Like many people these days, I’m always on the go, so I love DBRL’s collection of downloadable audiobooks, made available through a service called OverDrive. I simply download and transfer audiobooks to my iPhone (mp3 players and iPods will also play them) and listen to stories while I drive, walk the dog, wash the dishes, exercise, etc.
Many kids’ titles are available for download, both new books and classics. These are great for families to listen to during long car trips. Audiobooks can also be a good transitional tool for reluctant readers, either alone or with the print copy to follow along. Some books are even better to listen to, when the narrators do a good job of dramatizing the story.
I recently decided to check out “The Beverly Cleary Audio Collection” because it had six books in one download. Continue reading
Turn an egg carton into a dump truck, add some traffic signs and get trucking! We’ve tested the following activities on the bookmobile and received enthusiastic thumbs up.
To make the trucks:
We used DLTK’s pattern for the dump truck. We suggest you skip the paint and use markers instead. Markers allow your kiddos to custom detail their trucks. You can geek out adding specialty headlights and chrome wheels, but honestly, we got excited about drawing passengers and drivers. (One’s a hedgehog.) If you aren’t ready to hand your child markers, try stickers.
We also attached the truck bed with masking tape so that it can be raised and lowered. We think you will be impressed with this upgrade. Continue reading
Words represent things. When I present you with the word apple, no matter whether the piece of fruit that appears in your head is red or green, you know what the letters a-p-p-l-e mean. This seemingly obvious concept is one all of us have to be taught. Print awareness, which includes simply noticing words everywhere and knowing how to handle a book, is an important early literacy skill to encourage in young children.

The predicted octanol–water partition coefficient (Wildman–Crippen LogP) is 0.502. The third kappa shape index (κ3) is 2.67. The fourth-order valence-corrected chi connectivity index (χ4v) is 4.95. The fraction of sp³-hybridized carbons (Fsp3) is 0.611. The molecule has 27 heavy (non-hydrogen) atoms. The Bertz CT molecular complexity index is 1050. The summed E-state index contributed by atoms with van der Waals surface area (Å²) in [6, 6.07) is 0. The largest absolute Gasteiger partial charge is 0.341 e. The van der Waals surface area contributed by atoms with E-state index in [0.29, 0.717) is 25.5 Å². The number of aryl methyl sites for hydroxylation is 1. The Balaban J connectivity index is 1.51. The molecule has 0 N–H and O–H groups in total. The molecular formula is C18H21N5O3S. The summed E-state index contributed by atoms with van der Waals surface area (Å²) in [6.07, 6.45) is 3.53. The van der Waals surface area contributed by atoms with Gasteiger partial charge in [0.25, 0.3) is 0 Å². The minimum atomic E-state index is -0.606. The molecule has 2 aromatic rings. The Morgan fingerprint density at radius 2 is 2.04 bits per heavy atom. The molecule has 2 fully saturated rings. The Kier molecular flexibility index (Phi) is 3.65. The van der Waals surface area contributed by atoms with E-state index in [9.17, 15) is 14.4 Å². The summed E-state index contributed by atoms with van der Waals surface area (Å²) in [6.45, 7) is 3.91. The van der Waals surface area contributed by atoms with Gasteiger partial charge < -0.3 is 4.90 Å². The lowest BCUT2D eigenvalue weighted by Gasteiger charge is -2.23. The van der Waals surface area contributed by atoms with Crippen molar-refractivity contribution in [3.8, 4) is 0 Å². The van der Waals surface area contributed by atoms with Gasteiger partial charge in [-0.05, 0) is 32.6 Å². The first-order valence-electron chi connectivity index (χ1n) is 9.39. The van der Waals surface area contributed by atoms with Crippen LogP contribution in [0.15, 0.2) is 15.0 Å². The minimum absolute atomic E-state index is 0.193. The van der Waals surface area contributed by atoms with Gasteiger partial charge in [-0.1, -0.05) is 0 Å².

When you read a picture book like Nikki McClure’s “Apple,” chances are your young child is focusing on the beautiful illustrations, the fruit a splash of red that appears on each page. From time to time, point to the words as you read so that your child learns you are reading the text, not the pictures. If a book has a repeating word or phrase, point it out and encourage the child to say it each time it appears on the page. Let the child turn the pages, so your little one learns how a book actually works, which way the spine should face and which part of the book is its beginning.
Show your child that print is all around us. Point out signs in the grocery store or along the road. When your child starts yelling “S-T-O-P spells stop!” from the backseat, you’ll know you are successfully developing her print awareness! Continue reading
April Showers are upon us! I used to love those first cozy rainy days with the kiddos in my day care. And maybe the second. But by the third muddy day, we were a little more crazy than cozy. If you need a new rainy day trick, or a whole new bag, consider picking up a Little Red Reading Bag the next time you are in the library!
There are 12 different themes, and each Little Red Reading Bag contains books, a DVD, a music CD and a couple of awesome toys. Bags also include a skill sheet with suggestions of activities to support early literacy skills. (But don’t tell the kids – they just think it’s fun!)
Let’s say we check out Little Red Reading Bag B: Classic Tales. Inside we find four puppets. Maybe they are the characters from “Goldilocks and the Three Bears”! Let’s turn a table on its side…instant puppet theater! Continue reading
You have read “Goodnight Moon” 500 times, and you know it by heart. Your child loves the book so much that he can tell you the story without even knowing how to read. While this repetitiveness may seem like torture to you, it actually is a good thing. Narrative skill, or the ability to tell stories, is one of the tools your child needs to start reading.
Knowing that stories have a beginning, middle and end, and the ability to talk about activities in a sequence are important to developing narrative skills. Want to make a story more fun? Act it out! Acting out a story helps your child understand and remember the order of events in the story. One of the favorites in our household is “Mud Puddle” by Robert Munsch. I love to pretend to be the mud puddle and get my son “completely all over muddy.” Continue reading